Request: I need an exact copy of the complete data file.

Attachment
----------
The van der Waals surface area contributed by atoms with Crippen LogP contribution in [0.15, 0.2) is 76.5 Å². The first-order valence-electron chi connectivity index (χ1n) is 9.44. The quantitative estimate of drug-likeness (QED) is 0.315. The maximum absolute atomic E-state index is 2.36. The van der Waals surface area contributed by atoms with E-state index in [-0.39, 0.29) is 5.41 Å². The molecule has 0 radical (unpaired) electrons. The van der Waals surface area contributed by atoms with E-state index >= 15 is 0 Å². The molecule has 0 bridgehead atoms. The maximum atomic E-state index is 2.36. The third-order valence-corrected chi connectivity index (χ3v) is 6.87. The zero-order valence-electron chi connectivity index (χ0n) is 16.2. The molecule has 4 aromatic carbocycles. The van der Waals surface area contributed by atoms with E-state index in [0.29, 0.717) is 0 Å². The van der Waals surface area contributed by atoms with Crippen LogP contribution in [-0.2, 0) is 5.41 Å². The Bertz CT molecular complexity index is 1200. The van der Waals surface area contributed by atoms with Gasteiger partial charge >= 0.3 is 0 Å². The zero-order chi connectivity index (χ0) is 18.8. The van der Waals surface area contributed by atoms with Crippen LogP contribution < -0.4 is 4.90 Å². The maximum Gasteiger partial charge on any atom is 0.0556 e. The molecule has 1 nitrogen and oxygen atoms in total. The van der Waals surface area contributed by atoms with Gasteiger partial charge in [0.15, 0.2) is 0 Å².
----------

The van der Waals surface area contributed by atoms with Crippen LogP contribution in [0.15, 0.2) is 76.5 Å². The first-order valence-electron chi connectivity index (χ1n) is 9.44. The quantitative estimate of drug-likeness (QED) is 0.315. The maximum absolute atomic E-state index is 2.36. The van der Waals surface area contributed by atoms with E-state index in [-0.39, 0.29) is 5.41 Å². The molecule has 0 radical (unpaired) electrons. The van der Waals surface area contributed by atoms with E-state index >= 15 is 0 Å². The molecule has 0 bridgehead atoms. The maximum atomic E-state index is 2.36. The third-order valence-corrected chi connectivity index (χ3v) is 6.87. The zero-order valence-electron chi connectivity index (χ0n) is 16.2. The molecule has 4 aromatic carbocycles. The van der Waals surface area contributed by atoms with E-state index in [0.29, 0.717) is 0 Å². The van der Waals surface area contributed by atoms with Crippen LogP contribution in [-0.2, 0) is 5.41 Å². The Bertz CT molecular complexity index is 1200. The van der Waals surface area contributed by atoms with Gasteiger partial charge >= 0.3 is 0 Å². The zero-order chi connectivity index (χ0) is 18.8. The van der Waals surface area contributed by atoms with Crippen LogP contribution < -0.4 is 4.90 Å². The maximum Gasteiger partial charge on any atom is 0.0556 e. The molecule has 1 nitrogen and oxygen atoms in total. The van der Waals surface area contributed by atoms with Gasteiger partial charge in [0.15, 0.2) is 0 Å².